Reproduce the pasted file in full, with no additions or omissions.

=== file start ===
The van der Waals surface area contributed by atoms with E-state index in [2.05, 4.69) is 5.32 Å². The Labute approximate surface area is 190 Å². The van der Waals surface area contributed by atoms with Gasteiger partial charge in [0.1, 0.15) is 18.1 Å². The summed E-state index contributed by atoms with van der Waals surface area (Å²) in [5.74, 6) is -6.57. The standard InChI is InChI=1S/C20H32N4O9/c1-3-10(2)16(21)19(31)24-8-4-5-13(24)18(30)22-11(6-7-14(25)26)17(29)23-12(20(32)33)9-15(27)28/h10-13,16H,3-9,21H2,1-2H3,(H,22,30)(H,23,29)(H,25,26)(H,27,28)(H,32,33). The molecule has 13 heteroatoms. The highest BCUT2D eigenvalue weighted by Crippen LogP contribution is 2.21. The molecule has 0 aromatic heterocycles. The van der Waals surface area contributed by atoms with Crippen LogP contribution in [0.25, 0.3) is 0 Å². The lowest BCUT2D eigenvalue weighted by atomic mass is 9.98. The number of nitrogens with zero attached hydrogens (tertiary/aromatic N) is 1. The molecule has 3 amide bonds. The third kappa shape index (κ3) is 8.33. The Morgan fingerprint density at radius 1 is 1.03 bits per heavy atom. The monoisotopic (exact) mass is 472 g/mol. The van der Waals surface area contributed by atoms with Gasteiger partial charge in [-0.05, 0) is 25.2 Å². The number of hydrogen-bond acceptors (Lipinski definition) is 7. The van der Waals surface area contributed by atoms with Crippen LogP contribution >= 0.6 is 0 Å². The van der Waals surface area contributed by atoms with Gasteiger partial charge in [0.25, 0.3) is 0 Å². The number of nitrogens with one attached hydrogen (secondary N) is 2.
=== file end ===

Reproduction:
The van der Waals surface area contributed by atoms with E-state index in [2.05, 4.69) is 5.32 Å². The Labute approximate surface area is 190 Å². The van der Waals surface area contributed by atoms with Gasteiger partial charge in [0.1, 0.15) is 18.1 Å². The summed E-state index contributed by atoms with van der Waals surface area (Å²) in [5.74, 6) is -6.57. The standard InChI is InChI=1S/C20H32N4O9/c1-3-10(2)16(21)19(31)24-8-4-5-13(24)18(30)22-11(6-7-14(25)26)17(29)23-12(20(32)33)9-15(27)28/h10-13,16H,3-9,21H2,1-2H3,(H,22,30)(H,23,29)(H,25,26)(H,27,28)(H,32,33). The molecule has 13 heteroatoms. The highest BCUT2D eigenvalue weighted by Crippen LogP contribution is 2.21. The molecule has 0 aromatic heterocycles. The van der Waals surface area contributed by atoms with Crippen LogP contribution in [0.25, 0.3) is 0 Å². The lowest BCUT2D eigenvalue weighted by atomic mass is 9.98. The number of nitrogens with zero attached hydrogens (tertiary/aromatic N) is 1. The molecule has 3 amide bonds. The third kappa shape index (κ3) is 8.33. The Morgan fingerprint density at radius 1 is 1.03 bits per heavy atom. The monoisotopic (exact) mass is 472 g/mol. The van der Waals surface area contributed by atoms with Gasteiger partial charge in [-0.05, 0) is 25.2 Å². The number of hydrogen-bond acceptors (Lipinski definition) is 7. The van der Waals surface area contributed by atoms with Crippen LogP contribution >= 0.6 is 0 Å². The van der Waals surface area contributed by atoms with Gasteiger partial charge in [0.25, 0.3) is 0 Å². The number of nitrogens with one attached hydrogen (secondary N) is 2.